How Argonaute Proteins Intervene in the Gene Regulation Process
13 November 2013
Picture Credits: Dr. Dirk Grimm
Bioscientists at Heidelberg University have studied the function of certain proteins, known as Argonaute (Ago) proteins, in the process of gene regulation. They sought to understand why only the Ago2 protein is able to target and directly turn off genes in humans, while the closely related Ago3 protein is not. Using a new investigative method, researchers working with Dr. Dirk Grimm were able to identify for the first time two "motifs" of this protein that, when properly combined with an already known protein domain, give Ago2 its gene-silencing capability. The researchers hope that the results will open up new avenues in basic biological and medical research toward artificially induced gene silencing.
With the aid of their special "directed protein evolution" method, the Heidelberg scientists were able to generate a large library of "hybrids" from human Ago2 and its close cousin Ago3. Individual proteins with the characteristics – the phenotype – of Ago2 were isolated from these chimaeras. A comparative bioinformatic analysis of the candidates with the strongest Ago2 phenotype yielded an "astonishing result", according to Dr. Grimm. The researchers from Heidelberg University's "CellNetworks" Cluster of Excellence observed a recurring accumulation of two short motifs in a special domain of the Argonaute protein, the N terminus at the end of the protein.
"This result was unexpected since the prevailing view holds that a completely different and known protein domain called the PIWI domain is solely responsible for the gene-regulating properties of Ago2," explains Dr. Grimm. "We were able to show, however, that only the correct combination of these three protein components gives Ago2 the ability to turn off genes in a special way." Gene silencing is based on what is known as RNA interference. Ago2, also called the slicer, slices the messenger RNA that transports the data stored in the DNA and translates it into proteins.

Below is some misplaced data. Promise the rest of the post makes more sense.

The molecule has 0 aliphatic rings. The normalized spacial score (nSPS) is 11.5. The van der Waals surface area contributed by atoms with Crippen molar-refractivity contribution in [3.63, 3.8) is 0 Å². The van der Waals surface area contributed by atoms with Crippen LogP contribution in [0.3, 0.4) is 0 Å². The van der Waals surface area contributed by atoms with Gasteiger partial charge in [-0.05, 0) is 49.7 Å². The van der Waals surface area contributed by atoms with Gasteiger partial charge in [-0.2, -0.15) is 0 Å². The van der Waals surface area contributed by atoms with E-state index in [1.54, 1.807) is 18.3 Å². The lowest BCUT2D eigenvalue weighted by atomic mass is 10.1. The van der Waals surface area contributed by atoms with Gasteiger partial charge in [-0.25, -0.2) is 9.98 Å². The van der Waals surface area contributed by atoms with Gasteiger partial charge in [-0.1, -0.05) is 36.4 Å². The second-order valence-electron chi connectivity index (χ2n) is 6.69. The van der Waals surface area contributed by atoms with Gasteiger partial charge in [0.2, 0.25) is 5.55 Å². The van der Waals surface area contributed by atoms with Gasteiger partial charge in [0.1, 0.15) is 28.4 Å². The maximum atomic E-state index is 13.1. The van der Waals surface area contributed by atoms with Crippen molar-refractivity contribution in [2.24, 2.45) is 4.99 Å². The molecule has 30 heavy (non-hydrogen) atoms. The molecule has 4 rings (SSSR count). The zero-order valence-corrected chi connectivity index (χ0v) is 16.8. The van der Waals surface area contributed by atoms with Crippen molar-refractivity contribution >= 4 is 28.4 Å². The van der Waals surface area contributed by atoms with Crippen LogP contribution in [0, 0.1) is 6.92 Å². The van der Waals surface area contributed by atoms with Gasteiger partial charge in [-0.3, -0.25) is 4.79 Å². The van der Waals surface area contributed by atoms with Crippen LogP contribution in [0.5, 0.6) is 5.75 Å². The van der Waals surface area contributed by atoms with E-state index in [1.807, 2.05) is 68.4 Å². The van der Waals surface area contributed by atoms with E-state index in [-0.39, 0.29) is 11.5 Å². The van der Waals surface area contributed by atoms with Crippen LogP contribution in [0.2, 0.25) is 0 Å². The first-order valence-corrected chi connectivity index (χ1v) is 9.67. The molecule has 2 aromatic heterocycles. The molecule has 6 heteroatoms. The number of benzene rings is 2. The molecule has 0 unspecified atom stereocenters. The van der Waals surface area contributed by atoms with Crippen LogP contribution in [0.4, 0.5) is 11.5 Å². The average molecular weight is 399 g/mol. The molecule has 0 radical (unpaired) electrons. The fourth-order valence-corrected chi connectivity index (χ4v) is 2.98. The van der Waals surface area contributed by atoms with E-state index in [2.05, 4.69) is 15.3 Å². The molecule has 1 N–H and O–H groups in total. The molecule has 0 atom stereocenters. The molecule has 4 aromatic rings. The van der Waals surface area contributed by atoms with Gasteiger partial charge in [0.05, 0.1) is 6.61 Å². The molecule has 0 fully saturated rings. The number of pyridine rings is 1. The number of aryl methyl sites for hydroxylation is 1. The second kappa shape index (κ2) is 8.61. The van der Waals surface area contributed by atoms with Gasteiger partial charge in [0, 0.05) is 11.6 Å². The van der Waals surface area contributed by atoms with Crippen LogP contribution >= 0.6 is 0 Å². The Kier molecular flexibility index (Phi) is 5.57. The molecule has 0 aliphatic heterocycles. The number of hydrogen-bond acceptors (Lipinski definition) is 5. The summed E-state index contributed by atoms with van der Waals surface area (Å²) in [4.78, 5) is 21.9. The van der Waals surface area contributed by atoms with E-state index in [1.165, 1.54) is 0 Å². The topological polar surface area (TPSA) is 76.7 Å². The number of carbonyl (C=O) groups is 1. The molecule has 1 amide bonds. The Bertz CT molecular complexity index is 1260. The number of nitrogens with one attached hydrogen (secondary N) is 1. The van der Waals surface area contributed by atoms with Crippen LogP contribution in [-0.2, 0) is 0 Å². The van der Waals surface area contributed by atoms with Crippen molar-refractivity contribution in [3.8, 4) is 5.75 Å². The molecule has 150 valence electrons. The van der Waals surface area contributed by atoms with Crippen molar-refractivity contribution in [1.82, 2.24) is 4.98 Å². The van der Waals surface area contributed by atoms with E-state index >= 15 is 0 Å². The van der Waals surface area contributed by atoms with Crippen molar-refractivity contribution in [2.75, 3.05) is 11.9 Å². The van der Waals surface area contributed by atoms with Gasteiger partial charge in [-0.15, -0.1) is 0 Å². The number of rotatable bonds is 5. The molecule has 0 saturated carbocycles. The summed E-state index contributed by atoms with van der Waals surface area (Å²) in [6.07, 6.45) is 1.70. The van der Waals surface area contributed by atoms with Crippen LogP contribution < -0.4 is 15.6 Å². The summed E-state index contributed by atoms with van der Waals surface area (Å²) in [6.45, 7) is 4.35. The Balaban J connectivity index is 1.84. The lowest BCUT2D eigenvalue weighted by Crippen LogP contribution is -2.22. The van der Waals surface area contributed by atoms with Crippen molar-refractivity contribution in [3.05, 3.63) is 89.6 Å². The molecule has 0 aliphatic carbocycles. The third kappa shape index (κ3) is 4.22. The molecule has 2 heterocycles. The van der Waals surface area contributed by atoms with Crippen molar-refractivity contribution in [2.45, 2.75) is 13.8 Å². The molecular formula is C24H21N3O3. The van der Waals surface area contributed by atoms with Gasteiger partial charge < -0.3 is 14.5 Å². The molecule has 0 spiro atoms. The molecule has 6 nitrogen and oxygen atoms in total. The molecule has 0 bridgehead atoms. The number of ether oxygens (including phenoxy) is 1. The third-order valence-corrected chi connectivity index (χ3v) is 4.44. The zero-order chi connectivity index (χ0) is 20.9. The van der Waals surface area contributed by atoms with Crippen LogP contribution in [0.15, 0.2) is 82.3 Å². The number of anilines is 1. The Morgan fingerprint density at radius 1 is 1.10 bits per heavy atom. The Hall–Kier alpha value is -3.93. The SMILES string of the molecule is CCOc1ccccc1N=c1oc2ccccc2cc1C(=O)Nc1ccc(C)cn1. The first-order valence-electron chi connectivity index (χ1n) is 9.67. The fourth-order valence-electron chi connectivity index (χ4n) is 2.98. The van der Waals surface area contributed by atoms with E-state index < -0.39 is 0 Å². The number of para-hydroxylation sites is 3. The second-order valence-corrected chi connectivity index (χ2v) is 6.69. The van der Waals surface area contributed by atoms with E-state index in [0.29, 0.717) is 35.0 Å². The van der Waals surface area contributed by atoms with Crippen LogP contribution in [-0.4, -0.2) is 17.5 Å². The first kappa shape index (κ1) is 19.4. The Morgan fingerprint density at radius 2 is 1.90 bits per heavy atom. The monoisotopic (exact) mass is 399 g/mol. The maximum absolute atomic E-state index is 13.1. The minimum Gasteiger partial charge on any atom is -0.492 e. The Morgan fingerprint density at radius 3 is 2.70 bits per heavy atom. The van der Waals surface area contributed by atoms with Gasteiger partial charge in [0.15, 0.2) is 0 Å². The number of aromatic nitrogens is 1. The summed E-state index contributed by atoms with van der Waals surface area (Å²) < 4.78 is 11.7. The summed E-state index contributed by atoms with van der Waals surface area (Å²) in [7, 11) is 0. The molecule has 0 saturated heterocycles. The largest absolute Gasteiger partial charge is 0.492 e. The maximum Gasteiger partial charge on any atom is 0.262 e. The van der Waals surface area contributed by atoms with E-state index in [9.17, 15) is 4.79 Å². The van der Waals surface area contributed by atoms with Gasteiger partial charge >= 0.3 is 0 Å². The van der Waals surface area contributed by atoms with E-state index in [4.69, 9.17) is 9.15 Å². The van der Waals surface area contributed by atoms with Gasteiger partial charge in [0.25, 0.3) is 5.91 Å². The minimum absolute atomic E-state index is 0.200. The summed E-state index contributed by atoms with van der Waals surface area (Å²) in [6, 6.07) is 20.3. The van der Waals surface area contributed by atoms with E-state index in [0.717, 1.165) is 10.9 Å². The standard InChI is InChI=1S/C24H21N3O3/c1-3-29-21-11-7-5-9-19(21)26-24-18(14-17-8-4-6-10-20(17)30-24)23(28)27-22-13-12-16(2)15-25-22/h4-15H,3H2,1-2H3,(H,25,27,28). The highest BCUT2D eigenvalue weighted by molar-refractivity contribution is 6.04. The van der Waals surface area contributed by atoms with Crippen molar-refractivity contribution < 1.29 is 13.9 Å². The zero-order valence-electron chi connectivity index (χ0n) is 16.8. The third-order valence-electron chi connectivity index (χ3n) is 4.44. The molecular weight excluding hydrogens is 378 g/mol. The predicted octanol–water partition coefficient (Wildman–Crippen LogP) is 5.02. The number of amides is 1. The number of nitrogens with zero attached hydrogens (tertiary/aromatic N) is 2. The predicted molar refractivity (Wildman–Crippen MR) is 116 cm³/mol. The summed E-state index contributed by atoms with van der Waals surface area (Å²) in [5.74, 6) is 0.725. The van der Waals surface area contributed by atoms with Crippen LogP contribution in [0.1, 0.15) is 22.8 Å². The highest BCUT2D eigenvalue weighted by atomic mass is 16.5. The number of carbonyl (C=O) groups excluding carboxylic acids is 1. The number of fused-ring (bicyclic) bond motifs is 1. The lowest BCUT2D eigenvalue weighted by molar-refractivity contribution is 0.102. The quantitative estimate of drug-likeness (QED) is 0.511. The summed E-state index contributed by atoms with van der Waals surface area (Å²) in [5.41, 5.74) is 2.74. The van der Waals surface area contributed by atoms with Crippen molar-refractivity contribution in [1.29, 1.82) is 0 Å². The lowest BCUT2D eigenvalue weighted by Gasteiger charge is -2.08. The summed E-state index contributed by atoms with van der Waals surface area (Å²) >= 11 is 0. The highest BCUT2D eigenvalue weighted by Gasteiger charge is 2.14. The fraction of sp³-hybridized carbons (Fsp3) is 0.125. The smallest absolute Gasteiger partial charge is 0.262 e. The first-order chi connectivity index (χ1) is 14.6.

According to lead author Nina Schürmann, the results of this research provide new insight into Argonaute proteins. The results demonstrate that special Ago functions are not determined by isolated protein domains, but through the complex interaction of multiple activating or inhibiting domains. The researchers now hope that they will be able to generate completely new protein characteristics in future and, as a result, possibly even further improve RNA interference processes, according to Dr. Grimm. To advance the research further, the Heidelberg scientists generated a library of chimaeras of all four human Argonaute proteins as well as developed analysis software that can also benefit other users. In cooperation with Prof. Dr. Robert Russell and Dr. Leonardo Trabuco, likewise researchers in the "CellNetworks" Cluster of Excellence, a structure of human Ago3 could be modelled for the first time.
Dirk Grimm directs the CellNetworks "Virus-Host Interactions" Junior Research Group, which is located in the BioQuant Center of Heidelberg University. The group belongs to Heidelberg University Hospital‘s Department of Infectious Diseases under the direction of Prof. Dr. Hans-Georg Kräusslich and is supported by the Chica and Heinz Schaller Foundation (CHS). The results of the research were published in “Nature Structural & Molecular Biology”.
N. Schürmann, L.G. Trabuco, Ch. Bender, R.B. Russell & D. Grimm: Molecular dissection of human Argonaute proteins by DNA shuffling, Nature Structural & Molecular Biology 20, 818-826 (2013), doi: 10.1038/nsmb.2607